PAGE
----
One of last year’s most consequential stories for Pennsylvania’s future is one that didn’t happen. The proposed King of Prussia rail extension, which would have linked Southeast Pennsylvania’s two densest and most important commercial centers, long discussed, died an ignominious death. The project held immense promise, offering an alternative to the eternal gridlock that plagues commuters on 76. However, as Kyle Sammin outlined all the way back in 2020 for Broad + Liberty, endless legal hurdles and relentless opposition ultimately led to its demise.

The KOP rail extension, which would have added 4.5 miles to the existing Norristown High-Speed Line, had been stuck in the planning stage since 2013, despite being discussed since the 1970s and receiving over $50 million from SEPTA. Following Leslie Richards’ appointment as the authority’s general manager, the environmental review for the rail extension was at long last completed; the agency awarded contracts for the final design phase of the project in February of last year.

Only a few weeks later, the project was dead. SEPTA was denied matching funding from the Federal Transit Administration (FTA). Of the myriad projects proposed in the Biden Administration’s 2024 budget, SEPTA’s had fallen off the table. The feds expressed concerns about SEPTA’s “ability to finance its share of the project” due to cost overruns — those driven by extensive delays.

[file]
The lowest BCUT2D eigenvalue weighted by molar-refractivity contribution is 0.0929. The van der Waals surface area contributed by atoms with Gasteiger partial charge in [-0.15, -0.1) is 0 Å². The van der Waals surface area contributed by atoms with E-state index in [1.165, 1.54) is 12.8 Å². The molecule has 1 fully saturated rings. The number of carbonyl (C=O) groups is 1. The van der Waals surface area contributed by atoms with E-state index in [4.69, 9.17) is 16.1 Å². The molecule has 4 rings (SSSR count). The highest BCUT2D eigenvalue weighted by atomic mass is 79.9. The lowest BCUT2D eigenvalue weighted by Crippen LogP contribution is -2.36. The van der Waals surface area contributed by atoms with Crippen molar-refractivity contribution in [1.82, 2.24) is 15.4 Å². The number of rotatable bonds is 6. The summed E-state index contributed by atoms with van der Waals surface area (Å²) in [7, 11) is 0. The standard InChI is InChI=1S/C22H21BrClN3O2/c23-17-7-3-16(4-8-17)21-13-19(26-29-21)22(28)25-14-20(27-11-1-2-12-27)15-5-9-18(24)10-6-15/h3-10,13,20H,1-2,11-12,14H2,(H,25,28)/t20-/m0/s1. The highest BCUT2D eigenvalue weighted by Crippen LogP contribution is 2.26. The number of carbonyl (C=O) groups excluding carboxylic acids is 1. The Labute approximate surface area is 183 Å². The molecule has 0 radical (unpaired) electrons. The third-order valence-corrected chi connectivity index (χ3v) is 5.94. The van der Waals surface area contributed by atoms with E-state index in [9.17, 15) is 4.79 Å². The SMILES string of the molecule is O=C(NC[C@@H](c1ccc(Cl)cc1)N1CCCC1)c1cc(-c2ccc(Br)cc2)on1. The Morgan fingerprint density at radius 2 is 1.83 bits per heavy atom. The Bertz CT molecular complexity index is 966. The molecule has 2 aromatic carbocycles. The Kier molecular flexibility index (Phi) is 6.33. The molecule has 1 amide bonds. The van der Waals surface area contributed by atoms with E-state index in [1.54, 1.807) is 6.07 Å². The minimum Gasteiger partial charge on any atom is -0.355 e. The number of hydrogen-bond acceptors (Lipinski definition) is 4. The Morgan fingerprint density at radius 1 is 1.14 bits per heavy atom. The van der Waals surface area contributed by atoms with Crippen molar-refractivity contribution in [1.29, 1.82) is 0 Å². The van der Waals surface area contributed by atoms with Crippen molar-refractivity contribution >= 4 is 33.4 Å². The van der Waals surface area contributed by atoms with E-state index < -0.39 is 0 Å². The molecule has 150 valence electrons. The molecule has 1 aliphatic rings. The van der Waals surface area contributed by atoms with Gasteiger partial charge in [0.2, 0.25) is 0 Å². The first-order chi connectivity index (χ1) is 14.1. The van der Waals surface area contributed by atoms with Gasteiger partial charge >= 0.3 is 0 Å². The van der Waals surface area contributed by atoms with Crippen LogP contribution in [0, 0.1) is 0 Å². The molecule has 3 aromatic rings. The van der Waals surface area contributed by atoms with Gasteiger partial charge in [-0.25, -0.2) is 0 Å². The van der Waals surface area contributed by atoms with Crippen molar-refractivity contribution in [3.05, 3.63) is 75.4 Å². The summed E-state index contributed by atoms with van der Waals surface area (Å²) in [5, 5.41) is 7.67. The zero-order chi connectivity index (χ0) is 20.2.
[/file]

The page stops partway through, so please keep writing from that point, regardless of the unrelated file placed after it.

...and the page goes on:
Officials played the blame game, pointing their fingers at Harrisburg and the Collar Counties, but failing to mention the dramatic escalation in funding estimates — from $1.08 billion in 2017 to nearly triple that in 2023 — that caused the feds to hit the brakes.

The failure to build this project — and the millions of dollars and decades wasted — has tangible effects on the daily lives of Philadelphians. Philadelphia ranks a miserable eighth-worst in the country for congestion (worse than both Los Angeles and Miami), and is experiencing a significant backup as our suburbs have grown. 

The breakdown extends well beyond the rail line proposal itself, jeopardizing any major “big idea” for Philadelphia or its surrounding areas, from moving the 76ers arena to Center City to a Roosevelt Boulevard Subway, another project that has been whispered about for decades and that has received a PennDOT-backed study. The organizers of that latter effort told me that the environmental review process “needs to be shortened or expedited for transit projects,” and submitted comments to that effect to PennDOT last December. 

As I pointed out recently in the Charleston Post and Courier, other regions can look at this failure as what not to do. Regions that fail to invest in growth, and the future, are bound to face the consequences of stalling out.

The broader issue of regulations and red tape looms large. The environmental review process was necessary when the National Environmental Policy Act (NEPA) was signed into law in 1970, but has morphed into a veto mechanism for any project that gathers any form of opposition — that is, all of them. Anyone proposing new infrastructure projects or development should be advocating for major reforms to NEPA.

Until NEPA is reformed, project budgets will amount to nothing but a sunk cost incurred by taxpayers, and future transportation projects will stay in the “theory” phase indefinitely. By the way, the first major reform to NEPA in decades was signed by executive order by then-President Trump in 207. You can add that to the “Trump was Right” list.